1. Charlotte "Lottie" Dod was the youngest Wimbledon tennis singles champion, British golf champion, Olympic archery medallist and an England hockey representative. (Guinness World Records)

2. Three sports in which you have to go backwards to win are backstroke swimming, rowing and tug-of-war. Other possible answers are abseiling and high jump.

3. We could argue that backstroke swimmers don't swim backwards. They swim forwards but upside down. (Against that is that if backstroke is swimming upside down and going forward, then the luge (tobogganing) is lying upside-down and going backwards.) Rowers are also going forward but just facing backwards, and the boat is going forwards. (So does that leave only tug-of-war?) If head-first is forward and feet-first is backwards, then parachuting is a backwards sport. We could also claim that backstrokers swim forwards upside-up. The other strokes are upside-down. (Sydney Morning Herald)

4. Aerialist Tito Gaona's specialty was the quadruple somersault, spinning at 120km/h in mid-air from a flying trapeze 20m above ground. The New York Circus billed it as the most difficult acrobatic feat of the 20th Century. In every night of his nine-month season, Tito failed his attempt. (Book of Heroic Failures)

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Free Trivia Answers to Questions for week ending 8 July 2011

Answers to last week's questions on the US space shuttle:

1. Mark Shuttleworth was the third space tourist, travelling by shuttle to the International Space Station in 2002.

2. Australian Dr Andy Thomas was accompanied by 1500 creatures, including rodents, insects and fish, into space aboard the Columbia shuttle in 1998. (Signs of the Times)

3. Andy Thomas became Australia's most-travelled man by completing 90 million km in 4½ months on the MIR space station. (Sydney Morning Herald)

4. Editors of Reader's Digest Book of Facts selected the space shuttle as one of the Seven Wonders of the Modern World. The other six were the Taj Mahal, Great Wall of China, Easter Island statues, Eiffel Tower, Mayan city of Tikal and Chartres Cathedral.

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Free Trivia Answers to Questions for week ending 1 July 2011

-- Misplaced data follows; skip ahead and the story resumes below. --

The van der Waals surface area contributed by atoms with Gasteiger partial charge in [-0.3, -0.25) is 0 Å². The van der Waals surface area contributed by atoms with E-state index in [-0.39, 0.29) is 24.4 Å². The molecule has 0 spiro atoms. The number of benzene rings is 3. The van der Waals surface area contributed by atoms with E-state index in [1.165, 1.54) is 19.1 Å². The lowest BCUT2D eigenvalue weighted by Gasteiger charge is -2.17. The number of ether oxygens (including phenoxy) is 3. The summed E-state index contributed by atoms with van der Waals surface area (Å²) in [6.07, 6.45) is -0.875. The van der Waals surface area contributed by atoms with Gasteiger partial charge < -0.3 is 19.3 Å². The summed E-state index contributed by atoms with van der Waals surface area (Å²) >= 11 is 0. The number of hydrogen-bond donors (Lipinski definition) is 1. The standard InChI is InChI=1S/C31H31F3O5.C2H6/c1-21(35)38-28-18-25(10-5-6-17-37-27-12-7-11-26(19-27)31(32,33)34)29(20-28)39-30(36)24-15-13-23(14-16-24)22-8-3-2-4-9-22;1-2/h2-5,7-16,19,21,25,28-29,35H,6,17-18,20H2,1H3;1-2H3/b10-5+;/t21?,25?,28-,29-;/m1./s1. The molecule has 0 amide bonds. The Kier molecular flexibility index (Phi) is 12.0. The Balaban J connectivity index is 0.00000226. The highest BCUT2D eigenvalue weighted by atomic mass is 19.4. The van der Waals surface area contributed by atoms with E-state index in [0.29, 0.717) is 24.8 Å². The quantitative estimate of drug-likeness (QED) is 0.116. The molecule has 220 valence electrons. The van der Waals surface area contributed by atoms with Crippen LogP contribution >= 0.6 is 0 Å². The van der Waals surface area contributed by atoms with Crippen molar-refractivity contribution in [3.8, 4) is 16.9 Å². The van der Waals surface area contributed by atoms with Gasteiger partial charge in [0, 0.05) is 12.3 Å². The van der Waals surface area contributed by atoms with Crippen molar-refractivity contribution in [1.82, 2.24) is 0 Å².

Answers to last week's questions on Wimbledon:

1. Venus Williams won the shortest Wimbledon ladies' semi-final for 40 years on 2 July 2009. Immediately before, her sister Serena won the longest ladies' semi-final ever, including saving a match point with a volley that hit the tape on its way to a winner. Venus hit only one unforced error.

2. Noppawan Lertcheewakam set the records for the longest name of a winner in the junior girls' singles and doubles when she won both in 2009.

3. Noppawan Lertcheewakam's nickname is the somewhat shorter Nok.

4. The records broken by John Isner and Nicolas Mahut in their match at Wimbledon last year were: 1. Longest match in games 4-6 6-3 7-6 6-7 70-68 (183, beating previous record of 112). 2. Longest match in time (11 hours 5 minutes cf 6 hours 33 minutes). 3. Most points (1080). 4. Most points won Mahut 502. 5. Most points lost Isner 478. 6. Longest set in games (138 cf 48). 7. Longest set in time (8 hours 18 minutes). 8. Most aces in a match (215 cf 96). 9. Most aces by a player (112 Isner cf 78). 10. Most times having to serve to stay in a match (Mahut 65). 11. Longest number of games in a set before getting a break point (101 ie 50). Mahut also won a qualifying match 24-22 in the third set. The massive margins by which they broke the previous records is a record in itself.